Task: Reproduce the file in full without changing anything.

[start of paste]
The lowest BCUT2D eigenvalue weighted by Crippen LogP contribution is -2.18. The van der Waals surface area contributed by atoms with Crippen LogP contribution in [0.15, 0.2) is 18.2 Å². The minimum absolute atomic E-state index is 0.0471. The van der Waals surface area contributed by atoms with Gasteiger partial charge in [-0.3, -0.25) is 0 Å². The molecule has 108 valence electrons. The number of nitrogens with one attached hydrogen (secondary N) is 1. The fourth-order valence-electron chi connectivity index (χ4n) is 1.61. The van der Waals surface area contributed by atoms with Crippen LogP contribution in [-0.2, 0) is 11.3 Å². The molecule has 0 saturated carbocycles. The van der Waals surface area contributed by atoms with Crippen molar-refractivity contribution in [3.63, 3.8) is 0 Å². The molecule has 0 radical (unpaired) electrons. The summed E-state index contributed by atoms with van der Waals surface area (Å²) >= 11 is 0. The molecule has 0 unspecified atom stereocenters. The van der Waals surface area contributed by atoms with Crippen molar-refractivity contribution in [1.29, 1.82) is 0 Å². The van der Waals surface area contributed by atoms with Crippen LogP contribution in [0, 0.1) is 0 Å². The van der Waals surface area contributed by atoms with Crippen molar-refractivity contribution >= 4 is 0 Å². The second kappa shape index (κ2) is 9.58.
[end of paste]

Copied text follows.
The lowest BCUT2D eigenvalue weighted by Crippen LogP contribution is -2.18. The van der Waals surface area contributed by atoms with Crippen LogP contribution in [0.15, 0.2) is 18.2 Å². The minimum absolute atomic E-state index is 0.0471. The van der Waals surface area contributed by atoms with Gasteiger partial charge in [-0.3, -0.25) is 0 Å². The molecule has 108 valence electrons. The number of nitrogens with one attached hydrogen (secondary N) is 1. The fourth-order valence-electron chi connectivity index (χ4n) is 1.61. The van der Waals surface area contributed by atoms with Crippen LogP contribution in [-0.2, 0) is 11.3 Å². The molecule has 0 saturated carbocycles. The van der Waals surface area contributed by atoms with Crippen molar-refractivity contribution in [3.63, 3.8) is 0 Å². The molecule has 0 radical (unpaired) electrons. The summed E-state index contributed by atoms with van der Waals surface area (Å²) >= 11 is 0. The molecule has 0 unspecified atom stereocenters. The van der Waals surface area contributed by atoms with Crippen molar-refractivity contribution in [1.29, 1.82) is 0 Å². The van der Waals surface area contributed by atoms with Crippen LogP contribution in [0, 0.1) is 0 Å². The van der Waals surface area contributed by atoms with Crippen molar-refractivity contribution >= 4 is 0 Å². The second kappa shape index (κ2) is 9.58.